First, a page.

Work from Home advisory amid COVID-19
In the case of a sudden public health crisis, all debate on the pros and cons of a remote workforce takes a backseat to everyone’s top priority: the safety of those we care about. That means our employees, our customers, and the wider communities we serve.
As you address these uncertain times due to the COVID-19 (coronavirus) situation and rise to the challenge of rapidly transitioning to a remote work environment, we’re here to help. Below, we have assembled some of our own best practices. The goal: to ensure your customers continue to get the best possible experiences while safeguarding the well-being of your workers.
Tools and security
You need to secure your remote work with the same caution you’d use at an office. Here are some tips:
Security best practices
As a remote employee, you may have access to service data. This is highly sensitive customer data, like contact information, end-user data, credit card numbers or service history. It’s the responsibility of each employee to handle service data with the best protection possible.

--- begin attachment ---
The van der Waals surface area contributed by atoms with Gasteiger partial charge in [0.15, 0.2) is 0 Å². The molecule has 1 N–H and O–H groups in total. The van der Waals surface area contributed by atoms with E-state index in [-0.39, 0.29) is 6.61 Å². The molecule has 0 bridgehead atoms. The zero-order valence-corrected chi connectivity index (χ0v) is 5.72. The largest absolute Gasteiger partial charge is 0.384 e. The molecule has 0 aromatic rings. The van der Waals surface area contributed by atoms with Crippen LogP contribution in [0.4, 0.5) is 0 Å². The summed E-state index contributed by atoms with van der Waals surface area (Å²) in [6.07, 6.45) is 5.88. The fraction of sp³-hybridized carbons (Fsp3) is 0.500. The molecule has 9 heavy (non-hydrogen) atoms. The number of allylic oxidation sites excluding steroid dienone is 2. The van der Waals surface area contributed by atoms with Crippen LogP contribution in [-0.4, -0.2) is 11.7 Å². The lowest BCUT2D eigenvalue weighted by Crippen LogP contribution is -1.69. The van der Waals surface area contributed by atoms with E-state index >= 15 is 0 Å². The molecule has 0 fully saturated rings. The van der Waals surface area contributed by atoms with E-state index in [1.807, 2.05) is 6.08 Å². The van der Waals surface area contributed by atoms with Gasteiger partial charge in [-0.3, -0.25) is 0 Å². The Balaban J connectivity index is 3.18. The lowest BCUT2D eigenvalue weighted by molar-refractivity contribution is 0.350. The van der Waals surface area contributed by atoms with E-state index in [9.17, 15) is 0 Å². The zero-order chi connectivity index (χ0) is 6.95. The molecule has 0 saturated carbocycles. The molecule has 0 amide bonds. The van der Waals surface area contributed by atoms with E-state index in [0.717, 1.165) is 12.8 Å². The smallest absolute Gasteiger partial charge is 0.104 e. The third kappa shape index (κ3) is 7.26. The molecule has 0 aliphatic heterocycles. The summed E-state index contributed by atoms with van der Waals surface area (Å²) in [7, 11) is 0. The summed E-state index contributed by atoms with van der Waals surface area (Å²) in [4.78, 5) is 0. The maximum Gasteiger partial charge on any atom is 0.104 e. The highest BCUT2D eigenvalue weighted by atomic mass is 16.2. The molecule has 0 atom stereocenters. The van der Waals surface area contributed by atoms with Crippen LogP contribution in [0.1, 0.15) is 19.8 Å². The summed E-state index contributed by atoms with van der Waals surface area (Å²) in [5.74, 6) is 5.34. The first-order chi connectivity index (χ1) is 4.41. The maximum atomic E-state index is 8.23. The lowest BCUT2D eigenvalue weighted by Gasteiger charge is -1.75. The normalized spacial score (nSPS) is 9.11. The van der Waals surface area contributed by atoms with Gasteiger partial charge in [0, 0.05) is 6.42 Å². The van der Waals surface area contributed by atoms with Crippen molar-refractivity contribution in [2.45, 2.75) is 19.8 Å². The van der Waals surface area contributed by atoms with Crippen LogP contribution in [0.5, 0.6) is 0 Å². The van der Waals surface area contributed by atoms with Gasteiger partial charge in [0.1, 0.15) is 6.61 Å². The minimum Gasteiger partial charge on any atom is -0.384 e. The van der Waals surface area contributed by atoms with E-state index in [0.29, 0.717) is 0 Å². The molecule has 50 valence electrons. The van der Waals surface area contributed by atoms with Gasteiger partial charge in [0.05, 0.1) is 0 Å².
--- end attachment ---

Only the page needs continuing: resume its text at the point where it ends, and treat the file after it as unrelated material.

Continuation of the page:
Situational Awareness. When you’re working outside your office, be aware of what’s going on around you. Don’t leave your laptop open on a table at the cafe and step away to grab a coffee. Anyone walking by could see what’s on your screen (and take a photo) or worse – take your laptop.
Confidentiality. Don’t make a video conference call at a restaurant and talk about things that aren’t public knowledge. Don’t use public wifi that’s not password protected – anyone could hack into your computer and steal data.
Common sense precautions. “Think about who can see your screen, who can hear your conversations, says Prem K, security training and awareness analyst at Saraf Furniture. “Be vigilant – especially if it’s employee data, customer data, or other proprietary information that should not be shared.”
Security is key
What’s the wifi password? It should be a secret. Make sure that your password is complex, mixes characters and cases, and not similar to your other passwords.
As with any team dynamic, remote managers and employees must actively work on fostering open communication, including both praise and constructive feedback, and on building trust. If managers can place the emphasis on performance and delivery, and look for opportunities to coach and fill gaps in training, a virtual team has the potential to run like a well-oiled machine.